3 students win AAA awards for traffic safety poster design

June 12, 1994|By Sherry Joe | Sherry Joe,Sun Staff Writer

Three Howard County students have earned top awards in the national American Automobile Association's 50th anniversary poster contest.

Peng Wu, 14, of Mount Hebron High School, and Felice Sun, 17, and James Hsu, 14, both of Centennial High School, last month won U.S. Savings Bonds, collectively worth $275, and certificates for their posters depicting traffic safety tips. All are students of Ellicott City art teacher May-Fong Tsay.

Four other students of Ms. Tsay's won honorable mention

citations.

The total of seven winners from Ms. Tsay's art studio was the most from a single institution in Maryland, according to poster contest officials.

Catholic High School in Towson and James Bennett High School in Salisbury each had two students win honorable mention citations.

"I'm proud of them," Ms. Tsay said of her students. "I try to bring them up to do their best."

Although Ms. Tsay's studio produced a large number of winners, such a situation is not uncommon, poster contest officials said.

"We have some wonderful instructors who win every year," said Victoria Powers, manager of education programs for the American Automobile Association.

Ms. Tsay's students competed against more than 70,000 kindergartners through 12th-graders. Peng, Felice and James won awards for their grade division that included 10 states and Washington, D.C.

James, a 10th-grader, placed second for his poster urging drivers to observe road signs.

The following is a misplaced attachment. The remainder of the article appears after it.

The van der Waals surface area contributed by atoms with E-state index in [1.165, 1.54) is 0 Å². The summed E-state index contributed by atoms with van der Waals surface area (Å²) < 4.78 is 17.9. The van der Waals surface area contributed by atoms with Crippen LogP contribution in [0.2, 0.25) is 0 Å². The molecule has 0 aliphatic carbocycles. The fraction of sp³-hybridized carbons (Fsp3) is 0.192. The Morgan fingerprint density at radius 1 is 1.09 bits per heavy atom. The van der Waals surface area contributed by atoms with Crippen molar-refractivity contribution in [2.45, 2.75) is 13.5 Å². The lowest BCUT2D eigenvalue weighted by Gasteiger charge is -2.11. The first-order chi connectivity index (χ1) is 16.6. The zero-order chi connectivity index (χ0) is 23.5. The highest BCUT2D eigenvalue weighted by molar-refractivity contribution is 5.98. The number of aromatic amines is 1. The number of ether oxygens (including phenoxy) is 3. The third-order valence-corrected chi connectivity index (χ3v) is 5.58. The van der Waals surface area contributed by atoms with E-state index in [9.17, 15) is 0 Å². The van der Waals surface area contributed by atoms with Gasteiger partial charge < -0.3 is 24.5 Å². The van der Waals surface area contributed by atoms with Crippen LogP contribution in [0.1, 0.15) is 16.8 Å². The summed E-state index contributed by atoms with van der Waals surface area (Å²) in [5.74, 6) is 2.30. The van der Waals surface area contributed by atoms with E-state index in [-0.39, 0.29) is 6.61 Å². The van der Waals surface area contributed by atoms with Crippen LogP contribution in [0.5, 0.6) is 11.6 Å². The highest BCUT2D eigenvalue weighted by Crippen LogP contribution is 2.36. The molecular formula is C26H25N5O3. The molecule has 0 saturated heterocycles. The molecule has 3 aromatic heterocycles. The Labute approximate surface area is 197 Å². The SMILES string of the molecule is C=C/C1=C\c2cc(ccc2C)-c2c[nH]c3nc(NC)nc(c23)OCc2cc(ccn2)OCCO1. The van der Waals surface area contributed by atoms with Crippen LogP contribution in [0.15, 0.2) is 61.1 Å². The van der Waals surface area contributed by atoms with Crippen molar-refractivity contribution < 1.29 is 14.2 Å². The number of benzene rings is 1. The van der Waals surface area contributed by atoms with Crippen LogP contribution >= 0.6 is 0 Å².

Peng, also a 10th-grader, placed third for his poster encouraging motorists to stop for school buses.

Felice, a recent graduate, earned a judge's award of merit for her poster slogan, "Think Bright, Drive Slowly At Night."

Felice said she came up with the catchy phrase after receiving her driver's license last year.

"Driving at night is harder," she said. "You have to be sure you're seen."

A judge's award is given to one of five posters that merit recognition but did not receive a first-, second- or third-place award.

Ms. Tsay said she encourages her students to enter art contests because it forces them "to use their head to draw."

"I didn't expect to win," said Peng, who has studied art under Ms. Tsay for six months.

James has taken lessons from Ms. Tsay since winter. He said he has noticed improvement in his art.

"She made my art become more alive," said James, who is interested in art as a hobby.

Ms. Tsay's students have also won awards in poster contests sponsored by Mothers Against Drunk Driving and the Howard County Library.

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